The Harry Elkins Widener Memorial Library at Harvard University in Cambridge, around 1914-1915. Image courtesy of the Library of Congress, Detroit Publishing Company Collection.
The library in 2019:
As discussed in the previous post, Harvard’s first purpose-built library was Gore Hall, which opened here on this site in 1841. Although architecturally-impressive, this Gothic Revival building proved too small for the school’s growing collections of books. It was expanded several different times in the late 19th and early 20th centuries, but it was ultimately demolished in 1913 to build the Widener Library, which is shown here in these two photos.
The construction of the Widener Library actually came as a result of the sinking of the Titanic in 1912. Among the ship’s passengers were wealthy businessman George Dunton Widener, his wife Eleanor, and their son Harry, who had graduated from Harvard five years earlier. Both George and Harry died in the sinking, but Eleanor survived and soon began planning an appropriate memorial for her late son.
In his will, Harry had asked that his rare book collection be donated to the school. However, his mother went far beyond that, and instead of simply giving his books to the existing library, she built an entirely new library for all of the school’s books. Eleanor Widener was closely involved with the details of the building, including choosing its architect, Horace Trumbauer, and she likely spent around $3.5 million on its construction.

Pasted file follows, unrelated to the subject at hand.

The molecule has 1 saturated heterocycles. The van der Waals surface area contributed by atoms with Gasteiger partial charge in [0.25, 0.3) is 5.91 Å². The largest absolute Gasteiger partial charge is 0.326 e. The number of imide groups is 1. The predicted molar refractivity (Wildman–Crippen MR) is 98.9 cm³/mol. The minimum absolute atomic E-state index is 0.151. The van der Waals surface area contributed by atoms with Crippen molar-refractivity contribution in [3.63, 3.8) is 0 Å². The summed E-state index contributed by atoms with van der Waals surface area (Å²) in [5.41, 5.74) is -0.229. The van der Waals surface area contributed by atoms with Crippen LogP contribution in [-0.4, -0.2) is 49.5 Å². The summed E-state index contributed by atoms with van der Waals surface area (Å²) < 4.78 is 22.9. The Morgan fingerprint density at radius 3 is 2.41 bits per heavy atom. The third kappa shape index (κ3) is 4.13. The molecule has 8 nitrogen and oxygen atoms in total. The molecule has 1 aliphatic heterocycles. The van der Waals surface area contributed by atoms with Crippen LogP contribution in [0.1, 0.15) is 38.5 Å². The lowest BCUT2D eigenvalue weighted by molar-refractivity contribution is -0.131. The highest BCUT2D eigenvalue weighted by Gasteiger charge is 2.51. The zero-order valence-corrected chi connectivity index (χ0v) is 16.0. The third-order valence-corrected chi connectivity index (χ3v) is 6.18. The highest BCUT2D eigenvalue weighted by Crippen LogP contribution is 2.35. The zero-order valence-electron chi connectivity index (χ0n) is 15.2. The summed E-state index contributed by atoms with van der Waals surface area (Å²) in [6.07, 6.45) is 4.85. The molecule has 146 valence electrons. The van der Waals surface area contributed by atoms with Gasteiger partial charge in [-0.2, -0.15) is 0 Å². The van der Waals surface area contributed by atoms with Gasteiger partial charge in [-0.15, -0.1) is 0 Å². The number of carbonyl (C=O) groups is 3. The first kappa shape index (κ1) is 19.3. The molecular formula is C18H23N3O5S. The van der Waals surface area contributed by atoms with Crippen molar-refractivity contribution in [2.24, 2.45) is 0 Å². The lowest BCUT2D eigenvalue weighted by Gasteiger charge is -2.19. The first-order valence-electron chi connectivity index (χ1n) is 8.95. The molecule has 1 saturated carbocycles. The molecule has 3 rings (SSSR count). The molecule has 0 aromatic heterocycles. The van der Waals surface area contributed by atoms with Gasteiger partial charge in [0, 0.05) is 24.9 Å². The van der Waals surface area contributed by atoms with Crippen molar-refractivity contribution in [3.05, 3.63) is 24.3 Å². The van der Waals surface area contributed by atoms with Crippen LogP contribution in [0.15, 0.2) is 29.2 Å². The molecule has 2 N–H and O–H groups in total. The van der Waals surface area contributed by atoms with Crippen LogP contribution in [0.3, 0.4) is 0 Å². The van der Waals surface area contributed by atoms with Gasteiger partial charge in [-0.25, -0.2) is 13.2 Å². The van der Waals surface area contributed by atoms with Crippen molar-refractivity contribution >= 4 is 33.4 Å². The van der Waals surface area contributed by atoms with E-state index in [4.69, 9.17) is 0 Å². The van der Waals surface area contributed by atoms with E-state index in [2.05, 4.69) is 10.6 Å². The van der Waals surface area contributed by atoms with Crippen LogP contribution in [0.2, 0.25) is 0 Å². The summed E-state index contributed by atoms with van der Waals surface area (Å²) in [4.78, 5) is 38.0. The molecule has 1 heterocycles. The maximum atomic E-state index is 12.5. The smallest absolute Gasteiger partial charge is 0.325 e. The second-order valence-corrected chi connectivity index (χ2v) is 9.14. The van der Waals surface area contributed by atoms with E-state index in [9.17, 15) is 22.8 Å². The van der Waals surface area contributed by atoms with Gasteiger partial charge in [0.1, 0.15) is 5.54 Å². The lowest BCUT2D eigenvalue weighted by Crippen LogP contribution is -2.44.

Work on the new library began after the demolition of Gore Hall in 1913, and it was completed two years later with a dedication ceremony on June 24, 1915. The first photo was apparently taken before this, probably in 1914 or 1915. The exterior of the building was essentially complete by this point, but the interior was likely still under construction, as indicated by the pile of debris on the right side, and the “Geo. F. Payne & Co. Builders” sign on the far left.
When it opened, the library had more than 50 miles of shelves, and a total capacity of over 3 million books. Even this would not be enough for the school’s ever-growing collection. By mid century its holdings were doubling approximately every 17 years, leading to the opening of new libraries around campus that specialized in particular fields. Then, in the 1980s the school constructed the Harvard Depository in Southborough, allowing for off-campus storage of library materials.
Throughout this time, the exterior of the Widener Library has remained essentially unchanged in more than a century since the first photo was taken, and it remains the central library at Harvard. Perhaps its single most famous work here is one of only 23 known complete copies of the Gutenberg Bible, the first book to be printed on a printing press. Like the library building itself, this Bible was a gift of the Widener family, who donated it to Harvard in 1944. However, it is only one of around 3.5 million books that are housed here in the Widener, making it one of the largest libraries in the world, and the largest university library.